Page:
There are many physical aspects related to substance abuse. This can include physical health and fitness as well as genetic components. These physical factors play a role in perpetuating addiction but may also present as symptoms of substance abuse. These symptoms can be both short and long-term. In fact, Chambless Johnston indicates that addiction is known to aggravate other physical conditions, such as heart disease and diabetes. As an example, poor physical health may play a role in manifesting addiction but can also be a side effect of recurring addiction. By focusing on physical health, patients feel stronger and more energized. In addition, increased physical activity has been linked to decreased anxiety and depression, two psychological factors that are known to influence substance abuse. Therefore, by improving the physical health of a patient, their emotional well-being will also improve, reducing the confounding factors that could be impacting addictive thoughts.
In addition to promoting physical well-being, an integrative approach will also often consider biological factors. Most commonly, this involves genetic testing and tools. A patient’s history and genetics are examined to uncover any possible hereditary influence. With the help of doctors, like Chambless Johnston, and pharmacological intervention, these influences can be addressed. By doing so, there is greater potential for long-term recovery.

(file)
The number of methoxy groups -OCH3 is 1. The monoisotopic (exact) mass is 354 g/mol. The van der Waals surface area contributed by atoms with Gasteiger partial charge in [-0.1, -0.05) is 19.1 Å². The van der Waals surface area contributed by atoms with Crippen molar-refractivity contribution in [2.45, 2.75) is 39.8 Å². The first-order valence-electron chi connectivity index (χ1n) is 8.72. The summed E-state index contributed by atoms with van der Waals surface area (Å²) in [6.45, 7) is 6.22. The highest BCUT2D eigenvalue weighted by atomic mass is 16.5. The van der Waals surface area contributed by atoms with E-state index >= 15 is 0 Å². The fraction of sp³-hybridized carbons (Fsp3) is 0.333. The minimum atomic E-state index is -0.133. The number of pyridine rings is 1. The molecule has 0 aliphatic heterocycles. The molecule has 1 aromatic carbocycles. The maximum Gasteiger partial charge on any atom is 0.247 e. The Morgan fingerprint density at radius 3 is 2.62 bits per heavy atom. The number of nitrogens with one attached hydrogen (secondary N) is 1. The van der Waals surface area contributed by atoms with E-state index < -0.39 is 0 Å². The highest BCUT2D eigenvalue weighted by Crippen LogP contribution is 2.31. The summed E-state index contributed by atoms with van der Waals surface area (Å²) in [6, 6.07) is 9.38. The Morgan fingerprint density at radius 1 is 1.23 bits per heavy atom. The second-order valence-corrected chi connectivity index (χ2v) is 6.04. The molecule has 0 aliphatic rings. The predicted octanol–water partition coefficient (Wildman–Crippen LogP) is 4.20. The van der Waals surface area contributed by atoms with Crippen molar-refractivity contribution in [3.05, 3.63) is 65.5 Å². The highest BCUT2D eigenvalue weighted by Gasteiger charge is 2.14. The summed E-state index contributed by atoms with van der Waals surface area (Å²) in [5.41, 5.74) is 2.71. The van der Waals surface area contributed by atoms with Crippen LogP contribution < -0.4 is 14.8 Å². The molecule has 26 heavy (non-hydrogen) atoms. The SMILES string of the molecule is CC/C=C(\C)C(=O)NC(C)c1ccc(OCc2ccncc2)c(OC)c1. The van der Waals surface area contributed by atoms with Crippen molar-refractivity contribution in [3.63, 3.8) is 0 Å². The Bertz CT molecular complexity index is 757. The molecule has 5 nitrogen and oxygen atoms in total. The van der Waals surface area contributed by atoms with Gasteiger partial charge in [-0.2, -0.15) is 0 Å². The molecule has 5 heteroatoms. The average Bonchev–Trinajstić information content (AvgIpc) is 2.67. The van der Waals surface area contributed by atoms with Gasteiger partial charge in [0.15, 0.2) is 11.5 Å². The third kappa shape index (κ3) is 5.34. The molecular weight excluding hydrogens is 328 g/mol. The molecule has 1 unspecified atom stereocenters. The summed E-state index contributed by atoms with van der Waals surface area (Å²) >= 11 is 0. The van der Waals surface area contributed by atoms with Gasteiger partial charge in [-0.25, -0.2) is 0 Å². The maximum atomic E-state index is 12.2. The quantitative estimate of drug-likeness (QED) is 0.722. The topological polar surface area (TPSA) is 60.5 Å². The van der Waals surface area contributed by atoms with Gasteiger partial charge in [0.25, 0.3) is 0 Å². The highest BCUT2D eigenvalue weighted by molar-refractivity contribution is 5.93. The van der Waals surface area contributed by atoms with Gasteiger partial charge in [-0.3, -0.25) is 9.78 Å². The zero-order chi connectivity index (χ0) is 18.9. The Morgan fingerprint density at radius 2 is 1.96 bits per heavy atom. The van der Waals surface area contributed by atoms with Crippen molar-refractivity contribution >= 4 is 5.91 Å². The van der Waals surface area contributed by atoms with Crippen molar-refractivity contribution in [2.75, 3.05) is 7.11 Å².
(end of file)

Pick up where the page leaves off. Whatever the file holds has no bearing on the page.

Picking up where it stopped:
Various psychological factors also play a role in addiction. In fact, in many cases, a coexisting mental health issue is present in those who experience substance abuse. If a mental health concern is uncovered, both aspects can be addressed and treated. This can help the patient significantly, as mental illness and substance abuse are often closely intertwined. Dr. Chambless Johnston explains that integrative treatment which includes examining and treating mental health factors can significantly improve recovery rates. An integrative approach often uses counseling or group therapy to help uncover and address co-occurring psychological factors.
An integrative approach also considers factors like personal relationships and self-esteem. These aspects can play a role in promoting substance abuse and, if uncovered, can be addressed and improved to enhance recovery. Treatment plans will introduce tactics, techniques, and treatments specific to the individual and the psychological factors that they face. This often includes a focus on coping skills and social skills.
Dr. Chambless Johnston on Social Aspects
Social aspects can also influence drug addiction. For example, a patient’s relationship and interactions with peers, as well as family circumstances and relationships can play a part in substance abuse. In some cases, these factors can play a significant role in leading the individual to abuse substances. An integrative approach aims to address these issues in order to aid the recovery process. As with other compounding factors, the approach taken to address these social aspects is personalized to each patient and their unique circumstances.
According to Dr. Chambless Johnston, an integrative treatment model also considers life after recovery. Patients who receive this type of treatment are prepared for their return back into the community. Often, job application and interview skills are taught and, in some circumstances, patients may be connected with employers.
This article does not necessarily reflect the opinions of the editors or management of EconoTimes